Guided Trips

FISHING REPORT AND SYNOPSIS: 12/3/2019

Winter fishing is nearly upon us. Snow yesterday has given way to falling water temperatures in the Smokies. In general, fish will be hunkered down, although by tomorrow they should start to get more active again as temperatures warm. For the next three months, expect many more fish in the slower places in the Park. Think nymphs and maybe streamers but don't be surprised to find fish rising to blue-winged olives or midges on some days.

On tailwaters like the Clinch, brown trout and some fall spawn rainbows are doing their thing. This is a good time to review good ethics when it comes to spawning trout. Remember that these are the next generation of trout and the best thing you can do is to leave them alone. Avoid wading through spawning areas and don't fish for obvious spawners. For the foreseeable future, we should have high water thanks to big rains this last weekend. Fishing out of the drift boat will be very good through the winter with both nymphing and streamer fishing a distinct possibility. Want to swing for the fences and go for just one monster? Streamers will just get better and better going into January and February.

The Caney is slowly coming around. A few shad are coming through the dam, but lingering water quality problems are limiting the fishing. Winter streamer floats will produce shots at larger brown trout for anglers willing to work hard. Next spring should bring good fishing again.

Winter is our favorite time to get on the musky streams. In between bouts of high water, those will be fishing well for the next few months.

Photo of the Month: Big Fish Chuck Strikes Again

Photo of the Month: Big Fish Chuck Strikes Again

Thursday, May 22, 2008

Recent Fishing


Finally, a fishing report! Yesterday I decided I couldn't wait any longer and headed down to the Caney Fork River. With gas prices approaching $4/gallon, it is hard to go fishing too often. Thankfully I'll be in the Smokies for the summer and can pretty much fish whenever I want, but more on that later...for now back to the fishing...

Summer is a lazy time for me immediately after school gets out and before I start at a summer job. I generally don't get up early even if it is to go fishing (tomorrow I might make an exception). Yesterday was no different and I planned to start fishing when they shut off the generators at 11:00 a.m. On the way down, I noticed a few members of the Buffalo Valley deer herd.


The river was becoming crowded when I arrived since wadeable water was hard to come by. I found my own bit of river and started fishing and was soon becoming disgusted with all the little guys that couldn't stay off my flies. Apparently the spring stocking of small browns happened recently and they were all ravenously hungry.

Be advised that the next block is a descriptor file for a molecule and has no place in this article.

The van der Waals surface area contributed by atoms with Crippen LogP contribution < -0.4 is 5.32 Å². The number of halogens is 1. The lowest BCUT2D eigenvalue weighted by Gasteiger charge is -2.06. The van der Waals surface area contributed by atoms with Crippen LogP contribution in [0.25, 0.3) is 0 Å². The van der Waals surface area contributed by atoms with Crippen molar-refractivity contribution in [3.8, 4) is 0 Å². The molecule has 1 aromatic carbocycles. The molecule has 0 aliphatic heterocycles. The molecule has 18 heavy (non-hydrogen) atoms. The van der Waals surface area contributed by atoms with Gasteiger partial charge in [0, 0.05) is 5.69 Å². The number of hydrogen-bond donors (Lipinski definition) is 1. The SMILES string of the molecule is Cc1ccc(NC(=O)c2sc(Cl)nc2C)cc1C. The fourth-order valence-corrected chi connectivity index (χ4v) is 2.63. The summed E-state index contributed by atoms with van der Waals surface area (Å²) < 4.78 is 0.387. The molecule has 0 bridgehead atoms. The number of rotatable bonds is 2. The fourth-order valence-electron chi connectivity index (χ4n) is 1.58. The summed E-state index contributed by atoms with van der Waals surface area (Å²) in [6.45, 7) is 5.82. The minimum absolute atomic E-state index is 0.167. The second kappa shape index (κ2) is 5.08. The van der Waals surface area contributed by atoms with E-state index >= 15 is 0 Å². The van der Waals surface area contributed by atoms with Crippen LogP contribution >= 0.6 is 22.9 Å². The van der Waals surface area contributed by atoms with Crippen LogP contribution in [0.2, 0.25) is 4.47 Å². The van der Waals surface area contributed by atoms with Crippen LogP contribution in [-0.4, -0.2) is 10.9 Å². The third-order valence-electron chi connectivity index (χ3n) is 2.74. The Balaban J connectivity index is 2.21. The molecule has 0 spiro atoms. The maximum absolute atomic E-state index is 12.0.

After messing with the small fish for awhile, I finally started moving around and found a few better rainbows.
The section I was fishing was becoming pretty boring though and I soon decided to try something else and headed downriver to catch up with the falling water. The new location proved to be much better and I finally got to try a setup I've been wanting to use for awhile. The main difference with other deep nymph rigs I've used in the past was the strike indicator. I finally found the conditions perfect for use with a Thingamabobber, and I made the most of it. The indicator worked great and was extremely sensitive showing every little tick on the bottom not to mention the fish that seemed to be flocking to my flies. The fly combination that seemed to work best was a Copper John for weight with a small midge dropped behind. Plenty of fish liked the Copper John as well as the midge. I think this setup will become one of my favorites for the Caney Fork.


I hooked several nice fish landing a several chunky rainbows, a nice little brown, and my first Caney Fork brookie! What a day...


4 comments:

  1. Great report! Regarding the Thingamabobber, are you using the 1/2" diameter? I'm going to order some and was curious as to what you're using on the tandem setup.

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  2. The ones I have are 3/4" but I think the 1/2" would be better as far as not spooking fish. I will warn you of one problem, and that is getting the indicator to stay in one spot. I've seen several solutions including building up the "hole" where the leader loops through with aquaseal, etc. Another is to use one of the rubber bands like they use on braces (you should be able to get them at any orthodontist I would think). It is well worth the time to find a solution though because these indicators are awesome!

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  3. This is quite histarical! Kris Mauer mentioned Orvis now selling them...I told him LRO has had em' for a while now and I also mentioned being frightfull of the indicator slide factor! Long story short I just told him I couldn't see a brass ring that won't wrap around the line staying put! I guess I was right and will have to report to him on that matter! Good to know!

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  4. Brett, it is a problem that I would think will be corrected eventually. In the meantime, the indicators are good enough to be worth buying a few and fixing them somehow...I haven't tride it yet but I think I'm gonna try the rubber band trick as it looks like the best option I've seen...

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